The 'tea party' movement has driven out some GOP 'establishment'
candidates. The big question is whether activists' picks can win in
November, though that may not be what they care about most.
If Republican leadership felt a little unsettled about the "tea
party" movement and how it would affect the GOP this election cycle,
now it must be downright rattled. Tea party activists are proving
ready and able to shake up state GOP conventions and Republican
primary races, potentially endangering short-term Republican gains
in Congress in favor of a wholesale reengineering of the party.
So far, the tea party movement has forced TARP-embracing Florida
Gov. Charlie Crist to go "independent" in his Senate race, to try to
survive an insurgent bid by tea party favorite Marco Rubio. In Utah,
three-term Sen. Robert Bennett placed a distant third in the state
convention this weekend, ending his Washington career. In moderate
Maine, the GOP convention over the weekend incorporated into its
platform tea party principles such as restoring 10th Amendment
protections against federal overreach.
So far, the tea party's main effect has been to reject GOP
establishment figures such as Senator Bennett and Governor Crist, a
sign to many commentators that the Republican Party is being pulled
too far to the right. Whether purge or insurrection, a grass-roots
movement intent on picking off both moderate Republicans and
Democrats is a new page in the history of populist political
IN PICTURES: Tea Parties and Copyediting tea party signs
"This kind of insurgency is much more unusual than, say, [the
Reagan revolution or the Gingrich revolution]," says Charles
Franklin, a political scientist at the University of Wisconsin, in
Madison. "You have a sort of classic establishment view that you're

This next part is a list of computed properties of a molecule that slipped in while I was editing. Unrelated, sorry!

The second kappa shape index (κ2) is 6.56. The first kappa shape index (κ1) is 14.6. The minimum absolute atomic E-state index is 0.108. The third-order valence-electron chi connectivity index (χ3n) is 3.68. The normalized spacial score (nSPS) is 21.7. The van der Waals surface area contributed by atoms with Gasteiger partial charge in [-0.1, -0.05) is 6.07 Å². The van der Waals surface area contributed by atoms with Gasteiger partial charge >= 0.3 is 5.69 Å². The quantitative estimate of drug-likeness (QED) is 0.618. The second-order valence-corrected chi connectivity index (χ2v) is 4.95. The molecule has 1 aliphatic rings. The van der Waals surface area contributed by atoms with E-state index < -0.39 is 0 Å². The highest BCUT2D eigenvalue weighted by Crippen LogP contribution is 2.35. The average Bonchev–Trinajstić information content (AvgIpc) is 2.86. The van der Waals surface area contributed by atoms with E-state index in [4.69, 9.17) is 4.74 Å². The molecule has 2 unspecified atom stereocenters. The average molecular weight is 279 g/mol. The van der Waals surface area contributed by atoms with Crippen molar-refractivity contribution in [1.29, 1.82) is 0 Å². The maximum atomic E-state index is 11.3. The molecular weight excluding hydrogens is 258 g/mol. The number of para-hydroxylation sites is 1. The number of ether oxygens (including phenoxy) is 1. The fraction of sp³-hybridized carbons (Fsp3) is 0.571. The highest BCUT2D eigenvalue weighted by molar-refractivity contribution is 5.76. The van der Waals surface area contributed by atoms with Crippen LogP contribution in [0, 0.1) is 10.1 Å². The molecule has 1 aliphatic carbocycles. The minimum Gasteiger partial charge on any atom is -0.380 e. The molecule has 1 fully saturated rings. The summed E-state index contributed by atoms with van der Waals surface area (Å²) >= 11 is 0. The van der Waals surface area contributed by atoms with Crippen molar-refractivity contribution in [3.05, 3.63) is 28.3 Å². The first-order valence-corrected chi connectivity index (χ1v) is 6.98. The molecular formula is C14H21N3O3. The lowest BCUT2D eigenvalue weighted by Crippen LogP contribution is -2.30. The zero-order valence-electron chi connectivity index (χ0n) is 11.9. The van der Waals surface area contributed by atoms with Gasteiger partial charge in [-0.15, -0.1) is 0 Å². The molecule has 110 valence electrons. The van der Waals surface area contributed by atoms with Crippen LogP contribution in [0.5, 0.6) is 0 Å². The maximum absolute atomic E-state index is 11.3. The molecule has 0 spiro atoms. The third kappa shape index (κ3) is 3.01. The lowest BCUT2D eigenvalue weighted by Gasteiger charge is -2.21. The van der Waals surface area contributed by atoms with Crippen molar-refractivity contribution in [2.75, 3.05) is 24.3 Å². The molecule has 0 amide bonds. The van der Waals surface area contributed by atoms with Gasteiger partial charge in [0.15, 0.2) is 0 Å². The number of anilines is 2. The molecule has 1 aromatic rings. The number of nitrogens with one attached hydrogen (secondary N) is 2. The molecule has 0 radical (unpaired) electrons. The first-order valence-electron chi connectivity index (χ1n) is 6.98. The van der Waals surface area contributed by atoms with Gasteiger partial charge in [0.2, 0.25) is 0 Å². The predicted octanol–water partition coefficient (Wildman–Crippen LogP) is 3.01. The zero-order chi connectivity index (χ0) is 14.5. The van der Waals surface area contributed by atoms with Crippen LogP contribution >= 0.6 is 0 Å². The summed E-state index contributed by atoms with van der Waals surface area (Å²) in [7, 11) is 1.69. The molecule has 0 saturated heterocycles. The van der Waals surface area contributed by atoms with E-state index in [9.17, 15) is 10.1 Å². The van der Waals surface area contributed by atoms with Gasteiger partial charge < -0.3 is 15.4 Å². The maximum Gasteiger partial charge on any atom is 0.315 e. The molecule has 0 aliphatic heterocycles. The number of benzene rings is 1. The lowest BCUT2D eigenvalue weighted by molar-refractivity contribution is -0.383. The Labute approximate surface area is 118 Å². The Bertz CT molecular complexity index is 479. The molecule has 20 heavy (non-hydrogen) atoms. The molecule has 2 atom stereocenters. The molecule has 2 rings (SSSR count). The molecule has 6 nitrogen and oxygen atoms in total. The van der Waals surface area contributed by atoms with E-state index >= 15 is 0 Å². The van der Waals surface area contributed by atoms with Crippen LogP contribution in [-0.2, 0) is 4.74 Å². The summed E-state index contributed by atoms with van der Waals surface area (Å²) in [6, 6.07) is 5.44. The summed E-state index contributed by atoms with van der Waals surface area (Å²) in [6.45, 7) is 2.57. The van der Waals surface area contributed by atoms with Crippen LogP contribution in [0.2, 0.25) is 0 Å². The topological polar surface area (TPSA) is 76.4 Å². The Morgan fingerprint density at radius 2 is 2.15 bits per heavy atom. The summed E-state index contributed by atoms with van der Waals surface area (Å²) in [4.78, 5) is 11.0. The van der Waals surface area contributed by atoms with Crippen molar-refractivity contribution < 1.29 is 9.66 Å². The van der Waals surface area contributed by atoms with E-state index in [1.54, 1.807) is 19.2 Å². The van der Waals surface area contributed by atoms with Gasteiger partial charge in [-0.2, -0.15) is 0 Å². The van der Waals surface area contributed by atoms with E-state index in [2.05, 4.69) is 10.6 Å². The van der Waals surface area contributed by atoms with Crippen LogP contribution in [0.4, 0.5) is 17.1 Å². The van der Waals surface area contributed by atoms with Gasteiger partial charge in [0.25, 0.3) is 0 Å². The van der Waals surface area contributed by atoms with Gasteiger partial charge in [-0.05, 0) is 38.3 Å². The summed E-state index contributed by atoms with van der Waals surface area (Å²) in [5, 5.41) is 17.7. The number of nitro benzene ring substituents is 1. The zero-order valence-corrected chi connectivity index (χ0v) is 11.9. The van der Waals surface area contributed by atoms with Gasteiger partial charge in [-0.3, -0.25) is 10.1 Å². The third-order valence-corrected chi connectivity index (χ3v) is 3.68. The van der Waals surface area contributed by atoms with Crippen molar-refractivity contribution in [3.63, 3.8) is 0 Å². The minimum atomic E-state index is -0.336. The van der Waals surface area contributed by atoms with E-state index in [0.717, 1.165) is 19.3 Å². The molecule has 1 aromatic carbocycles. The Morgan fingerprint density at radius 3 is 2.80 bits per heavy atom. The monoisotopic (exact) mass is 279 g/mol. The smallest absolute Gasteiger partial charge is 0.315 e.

about getting the seats [in Congress] and that's what grown-up
leaders in Washington worry about [versus] this very intense amateur
movement, but one that believes in something."
A rightward turn in the party may complicate the task of Senator
Cornyn, who heads the committee to help Republican senators get
elected. Some of his GOP colleagues, Sen. Jim DeMint of South
Carolina among them, have anointed "tea party" challengers to
establishment Republicans. (Senator DeMint refused to endorse
Bennett in Utah and picked Rubio in Florida. DeMint says he'd rather
"stand with a committed minority than a big-tent majority,"
according to the Associated Press.)
Electability is Cornyn's top concern. "My goal is simply to build
our numbers so we can provide checks and balances to single-party
power here in Washington," Cornyn told the AP on Monday. "I think
[DeMint] has a different goal, which is to try to move the
Republican conference in a more conservative direction. If that were
possible and we were able to win elections all around the country, I
would be all for it, but I think as a pragmatic matter we've got to
nominate Republicans who can get elected in their states. …